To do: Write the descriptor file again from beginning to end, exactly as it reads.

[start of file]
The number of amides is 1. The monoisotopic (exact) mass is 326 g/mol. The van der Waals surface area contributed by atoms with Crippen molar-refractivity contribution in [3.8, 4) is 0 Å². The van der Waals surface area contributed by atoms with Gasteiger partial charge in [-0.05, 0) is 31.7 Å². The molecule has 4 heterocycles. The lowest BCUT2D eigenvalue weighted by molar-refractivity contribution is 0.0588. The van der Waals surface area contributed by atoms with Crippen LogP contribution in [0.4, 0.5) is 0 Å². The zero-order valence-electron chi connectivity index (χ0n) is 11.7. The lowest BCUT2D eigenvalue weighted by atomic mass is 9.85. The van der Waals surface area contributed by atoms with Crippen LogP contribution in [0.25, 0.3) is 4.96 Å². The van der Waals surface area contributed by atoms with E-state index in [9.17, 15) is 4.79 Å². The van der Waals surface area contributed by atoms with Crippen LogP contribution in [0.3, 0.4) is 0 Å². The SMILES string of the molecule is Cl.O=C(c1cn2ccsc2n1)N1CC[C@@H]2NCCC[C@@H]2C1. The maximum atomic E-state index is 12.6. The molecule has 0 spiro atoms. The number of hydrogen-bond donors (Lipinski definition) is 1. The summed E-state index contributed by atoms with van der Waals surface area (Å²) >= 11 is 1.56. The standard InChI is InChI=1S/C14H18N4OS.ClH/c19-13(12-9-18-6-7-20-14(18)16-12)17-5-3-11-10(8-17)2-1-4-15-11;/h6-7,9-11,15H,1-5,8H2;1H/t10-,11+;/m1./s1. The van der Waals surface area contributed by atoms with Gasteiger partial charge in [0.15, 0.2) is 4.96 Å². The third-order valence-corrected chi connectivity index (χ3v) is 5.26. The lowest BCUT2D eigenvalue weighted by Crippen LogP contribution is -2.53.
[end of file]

The number of amides is 1. The monoisotopic (exact) mass is 326 g/mol. The van der Waals surface area contributed by atoms with Crippen molar-refractivity contribution in [3.8, 4) is 0 Å². The van der Waals surface area contributed by atoms with Gasteiger partial charge in [-0.05, 0) is 31.7 Å². The molecule has 4 heterocycles. The lowest BCUT2D eigenvalue weighted by molar-refractivity contribution is 0.0588. The van der Waals surface area contributed by atoms with Crippen LogP contribution in [0.4, 0.5) is 0 Å². The zero-order valence-electron chi connectivity index (χ0n) is 11.7. The lowest BCUT2D eigenvalue weighted by atomic mass is 9.85. The van der Waals surface area contributed by atoms with Crippen LogP contribution in [0.25, 0.3) is 4.96 Å². The van der Waals surface area contributed by atoms with E-state index in [9.17, 15) is 4.79 Å². The van der Waals surface area contributed by atoms with Crippen LogP contribution in [0.3, 0.4) is 0 Å². The SMILES string of the molecule is Cl.O=C(c1cn2ccsc2n1)N1CC[C@@H]2NCCC[C@@H]2C1. The maximum atomic E-state index is 12.6. The molecule has 0 spiro atoms. The number of hydrogen-bond donors (Lipinski definition) is 1. The summed E-state index contributed by atoms with van der Waals surface area (Å²) >= 11 is 1.56. The standard InChI is InChI=1S/C14H18N4OS.ClH/c19-13(12-9-18-6-7-20-14(18)16-12)17-5-3-11-10(8-17)2-1-4-15-11;/h6-7,9-11,15H,1-5,8H2;1H/t10-,11+;/m1./s1. The van der Waals surface area contributed by atoms with Gasteiger partial charge in [0.15, 0.2) is 4.96 Å². The third-order valence-corrected chi connectivity index (χ3v) is 5.26. The lowest BCUT2D eigenvalue weighted by Crippen LogP contribution is -2.53.